II. Jurisdiction

         The instant Motion is a successive § 2255 petition. A second or successive motion under 28 U.S.C. § 2255 “must be certified as provided in section 2244 by a panel of the appropriate court of appeals.” 28 U.S.C. § 2255. Section 2244 provides that “before a second or successive application permitted by this section is filed in the district court, the applicant shall move in the appropriate court of appeals for an order authorizing the district court to consider the application.” 28 U.S.C. § 2244(b)(3)(A). Absent an order from the court of appeals authorizing the consideration of the application, “the district court lacks jurisdiction to consider a second or successive petition.” Farris v. United States, 333 F.3d 1211, 1216 (11th Cir. 2003); see also United States v. Holt, 417 F.3d 1172, 1175 (11th Cir. 2005). Here, The Eleventh Circuit has authorized Petitioner to file this successive § 2255 Motion. (Case No. 2:16-cv-08085-RDP, Doc. # 2). Accordingly, this court has jurisdiction to consider Petitioner's Motion.

         III. Analysis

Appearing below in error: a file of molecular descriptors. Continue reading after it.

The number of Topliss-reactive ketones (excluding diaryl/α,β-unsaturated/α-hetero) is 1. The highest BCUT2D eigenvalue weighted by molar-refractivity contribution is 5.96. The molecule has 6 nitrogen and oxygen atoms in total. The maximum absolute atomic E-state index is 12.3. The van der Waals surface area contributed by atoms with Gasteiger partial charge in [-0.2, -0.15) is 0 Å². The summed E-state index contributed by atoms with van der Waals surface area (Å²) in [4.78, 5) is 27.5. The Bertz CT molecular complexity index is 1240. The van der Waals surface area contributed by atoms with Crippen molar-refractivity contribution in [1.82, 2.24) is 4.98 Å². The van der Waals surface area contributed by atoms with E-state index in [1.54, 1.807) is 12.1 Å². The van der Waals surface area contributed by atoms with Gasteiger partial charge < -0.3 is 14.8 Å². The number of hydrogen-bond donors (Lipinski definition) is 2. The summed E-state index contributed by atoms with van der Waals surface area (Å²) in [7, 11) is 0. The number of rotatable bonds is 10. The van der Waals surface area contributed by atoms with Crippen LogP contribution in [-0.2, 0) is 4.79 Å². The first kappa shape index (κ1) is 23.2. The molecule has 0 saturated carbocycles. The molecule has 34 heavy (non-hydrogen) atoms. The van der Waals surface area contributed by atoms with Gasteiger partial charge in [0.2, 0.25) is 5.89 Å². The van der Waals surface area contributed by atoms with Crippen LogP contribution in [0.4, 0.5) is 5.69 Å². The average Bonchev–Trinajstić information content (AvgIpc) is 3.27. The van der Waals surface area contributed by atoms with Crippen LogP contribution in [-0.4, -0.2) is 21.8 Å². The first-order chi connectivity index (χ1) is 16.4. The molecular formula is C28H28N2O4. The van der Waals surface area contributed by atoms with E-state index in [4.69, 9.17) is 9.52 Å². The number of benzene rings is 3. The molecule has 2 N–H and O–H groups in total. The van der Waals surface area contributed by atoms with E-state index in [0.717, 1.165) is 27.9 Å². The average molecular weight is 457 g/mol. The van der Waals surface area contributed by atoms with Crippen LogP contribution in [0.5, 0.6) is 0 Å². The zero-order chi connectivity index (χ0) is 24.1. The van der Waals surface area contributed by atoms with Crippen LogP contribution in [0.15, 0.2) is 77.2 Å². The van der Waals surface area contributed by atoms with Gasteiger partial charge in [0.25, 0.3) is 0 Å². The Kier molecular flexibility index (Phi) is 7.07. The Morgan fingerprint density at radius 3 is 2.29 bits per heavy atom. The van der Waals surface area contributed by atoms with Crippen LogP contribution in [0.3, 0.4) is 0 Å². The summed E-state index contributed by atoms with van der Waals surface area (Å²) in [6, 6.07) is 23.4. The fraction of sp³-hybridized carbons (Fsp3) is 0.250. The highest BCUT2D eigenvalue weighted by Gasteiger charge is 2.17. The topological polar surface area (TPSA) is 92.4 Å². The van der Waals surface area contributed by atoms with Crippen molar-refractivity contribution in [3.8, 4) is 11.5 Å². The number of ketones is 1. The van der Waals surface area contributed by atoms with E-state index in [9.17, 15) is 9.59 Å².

A federal prisoner may file a motion to vacate his or her sentence “upon the ground that the sentence was imposed in violation of the Constitution or laws of the United States, or that the court was without jurisdiction to impose such sentence, or that the sentence was in excess of the maximum authorized by law, or is otherwise subject to collateral attack.” 28 U.S.C. § 2255(a). In Johnson v. United States, the Supreme Court held that imposing an increased sentence under the residual clause of the Armed Career Criminal Act (“ACCA”) violates the Fifth Amendment's guarantee of due process because the residual clause is unconstitutionally vague. 135 S.Ct. 2551, 2563 (2015). This ruling applies retroactively to cases on collateral review. See Welch v. United States, 136 S.Ct. 1257, 1265 (2016). Johnson did not affect the enumerated offenses clause and the elements clause of the ACCA. See generally 135 S.Ct. 2551; see also Beeman v. United States, 871 F.3d 1215, 1221 (11th Cir. 2017) (noting that the enumerated offense clause and the elements clause were not called into question by Johnson).